HONORABLE DISCHARGE MEDAL OF GEORGE L. JAMES, CO. A 11th WEST VIRGINIA INFANTRY

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Item Code: 844-07

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The state of West Virginia authorized medals for its Union veterans in 1866. Some 26,099 were produced by A. Demarest of New York, die-sinker and engraver, with J. Sigel finishing the dies. These were all bronze, like our example, with only three or four struck in silver, and as produced fell into three classes: honorably discharged, killed in battle, and died in service of wounds or disease. This follows the specifications laid out for the first class:

No. I. Obverse. The figure of Liberty, scantily draped, to the right, with both arms extended; the right hand holding a laurel wreath which she is about to place upon the head of a soldier, who, to the left, is stepping forward to be crowned; the left hand holding a scroll which the soldier is receiving. Behind the figure of Liberty, the American eagle is perched upon a small pedestal, and behind the soldier is a box of growing cereals. On the base of the piece of ground on which these figures stand is the name of "J. Sigel, N. Y," In exergue, the legend, motto, and devices of the arms of the State of West Virginia, to the left of which is the date 1861, and to the right the date 1865.
Reverse. Within a wreath of laurel, the inscription in five lines, "Presented | By The | State | of | West Virginia." In exergue, "A. Demarest, N. Y."
This medal is suspended from a bronzed pin (similar to that of the Crimean medal), a scroll, on which occur the words "HONORABLY DISCHARGED," and which is attached to the medal by the letters "W. V." interlaced; a tri-coloured ribbon, one and one-eighth inches wide by four inches long, is also suspended to the pin.

Our example is in good condition, with a dark tone to the bronze and some wear to the ribbon at upper and lower right. The ribbon must have been exposed to sunlight, as it is much lighter around the edges than underneath where the medal rests on top of it. The rim is stamped, “GEO L. JAMES CO. A 11TH REG INF. VOL.S”.

James enrolled on 5/1/62 as a Private and on that date was mustered into Co. A, 11th West Virginia Infantry. Date and method of discharge not given.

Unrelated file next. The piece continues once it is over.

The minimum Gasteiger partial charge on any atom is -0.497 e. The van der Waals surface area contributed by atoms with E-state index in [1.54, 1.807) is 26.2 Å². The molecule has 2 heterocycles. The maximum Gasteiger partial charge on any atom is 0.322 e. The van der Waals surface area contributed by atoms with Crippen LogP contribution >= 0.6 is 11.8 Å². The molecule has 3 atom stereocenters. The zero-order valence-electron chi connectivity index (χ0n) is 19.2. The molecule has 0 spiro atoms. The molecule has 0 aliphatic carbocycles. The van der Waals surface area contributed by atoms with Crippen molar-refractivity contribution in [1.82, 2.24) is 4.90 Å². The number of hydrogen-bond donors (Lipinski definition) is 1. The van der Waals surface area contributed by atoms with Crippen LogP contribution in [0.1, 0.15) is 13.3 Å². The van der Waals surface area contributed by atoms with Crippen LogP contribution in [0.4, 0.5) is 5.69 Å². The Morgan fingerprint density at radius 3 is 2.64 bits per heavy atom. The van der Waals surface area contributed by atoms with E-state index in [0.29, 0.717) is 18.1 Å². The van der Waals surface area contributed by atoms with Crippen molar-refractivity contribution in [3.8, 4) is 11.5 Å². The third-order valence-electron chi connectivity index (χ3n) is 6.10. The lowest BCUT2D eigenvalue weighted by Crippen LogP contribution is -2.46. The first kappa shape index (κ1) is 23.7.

The 11th West Virginia Infantry Regiment was organized in several western Virginia counties along the Ohio River following the Wheeling Convention and their secession from secessionist Virginia, including Elizabeth and Burning Springs in Wirt County, Wheeling for Ohio County Wetzel and Marshall Counties, Ravenswood in Jackson County, Kanawha Station in Wood County, and Point Pleasant in Mason County between October 29, 1861, and October 8, 1862.

It initially protected the Baltimore and Ohio Railroad, a crucial supply line for Union forces that connected Ohio and the midwest with Baltimore and Washington D.C. along the Ohio and later Potomac Rivers through Western Virginia, and was based at Parkersburg. In January 1863, its initial Colonel, John C. Rathbone was honorably discharged, and the following month its initial Lt.Col., Daniel E. Frost, succeeded him. In March 1863 the 11th West Virginia was assigned to the 6th Brigade (Wilkinson's), 3rd Division (Kelley's or Scammon's) of the 8th Army Corps and countered the Jones-Imboden Raid shortly before West Virginia achieved statehood and Morgan's Raid in July 1863. In December 1863 it was attached to 3rd Brigade, 2nd Division, West Virginia and the following month many members reenlisted. Following the Battle of Cloyd's Mountain on May 9, 1864, Col. H.G. Sickel specifically mentioned the gallantry of Col. Frost and his regiment. In June 1864 it accompanied General David Hunter in raiding in the Shenandoah Valley including sacking the Virginia Military Institute and returning along the Kanawha Valley (marching 412 miles by month's and losing one officer and five men). On July 13, 1864, Col. Frost was leading the brigade at the battle of Snicker's Ferry and fell mortally wounded.

The unit then supported General Philip Sheridan's campaign, including at the Second Battle of Kernstown outside Winchester. Private George G. Moore of Company D was awarded the Medal of Honor for gallantry at the Battle of Fisher's Hill for capturing a Confederate battle flag. Col. Van H. Bukey, who had begun the war as the unit's major and who had commanded the regiment after Col. Frost's death, was formally promoted to the unit's colonel following the victory at the Battle of Cedar Creek on October 9, 1864. The unit was reassigned to the Army of the Potomac in March 1865 and participated in the Appomattox Campaign at the war's end. Corporal Adam White of Company G, was awarded the Medal of Honor for his exceptional heroism in charging the Rebel works, routing the enemy and capturing a brigade flag. This was during the breakthrough at Hatcher's Run during the Siege of Petersburg, Virginia on April 2, 1865.

The 11th West Virginia participated in Gen. Lee's surrender at Appomattox Court House and conducted various cleanup operations in central Virginia before being mustered out in Richmond on June 17, 1865.The 11th West Virginia suffered 4 Officers and 63 enlisted men killed in battle or died from wounds, and 148 enlisted men dead from disease for a total of 215 fatalities.[7] James enrolled on 5/1/62 as a Private and on that date was mustered into Co. A, 11th West Virginia Infantry. Date and method of discharge not given.  [sr/ld] [ph:L]

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